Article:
By: Jeff Bullock
Cash & Treasuries
While rising interest rates makes it more expensive to borrow money for future purchases, it has created some interesting opportunities to invest and make interest. Banks are slowly starting to raise the interest they pay on checking, savings, and CDs, but they still significantly lag the U.S. Treasury market.
U.S. treasuries are bonds, issued and guaranteed by the U.S. Government, to fund our national expenses. The treasury market has an estimated size of $25 trillion. These treasuries can be purchased for one week or 30 years depending on your personal time horizon. With the Federal Reserve raising interest rates, the yield on U.S. treasuries has also risen. Many of these treasuries function similar to that of a bank CD, in that, you buy it for a certain period of time, and at the maturity date, you receive your original amount plus interest back. It’s very simple.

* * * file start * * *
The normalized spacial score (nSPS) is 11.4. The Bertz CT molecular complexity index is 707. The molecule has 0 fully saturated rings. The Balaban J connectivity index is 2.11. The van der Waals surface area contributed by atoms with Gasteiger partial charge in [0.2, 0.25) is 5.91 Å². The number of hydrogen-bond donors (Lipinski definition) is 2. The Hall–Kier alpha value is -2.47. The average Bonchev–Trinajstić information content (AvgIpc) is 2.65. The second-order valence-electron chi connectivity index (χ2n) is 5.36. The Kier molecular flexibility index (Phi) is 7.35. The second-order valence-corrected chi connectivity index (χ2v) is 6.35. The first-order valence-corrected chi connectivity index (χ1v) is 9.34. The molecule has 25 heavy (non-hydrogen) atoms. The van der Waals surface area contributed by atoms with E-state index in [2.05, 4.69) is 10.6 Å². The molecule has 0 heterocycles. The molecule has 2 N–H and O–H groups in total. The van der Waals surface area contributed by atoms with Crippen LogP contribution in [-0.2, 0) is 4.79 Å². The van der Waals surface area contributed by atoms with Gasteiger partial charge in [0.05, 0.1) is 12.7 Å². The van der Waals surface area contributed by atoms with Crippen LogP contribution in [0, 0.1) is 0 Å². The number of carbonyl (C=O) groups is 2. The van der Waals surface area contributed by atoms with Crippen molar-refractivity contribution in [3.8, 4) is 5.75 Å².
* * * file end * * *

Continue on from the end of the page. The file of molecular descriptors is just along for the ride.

Below are the yields, as of today, of treasury bills and notes:
- 1 month: 2.70%
- 3 month: 3.20%
- 6 month: 3.80%
- 1 Year: 4.00%
The yields change daily, but for a number of months now, if you were to compare these yields to what most banks are offering in savings accounts or CDs, these are significantly higher. If you are worried about the stock market or are looking to get a better return than your bank savings account, the U.S. Treasury market might be worth a look. Markets have been quite volatile digesting news from many angles.
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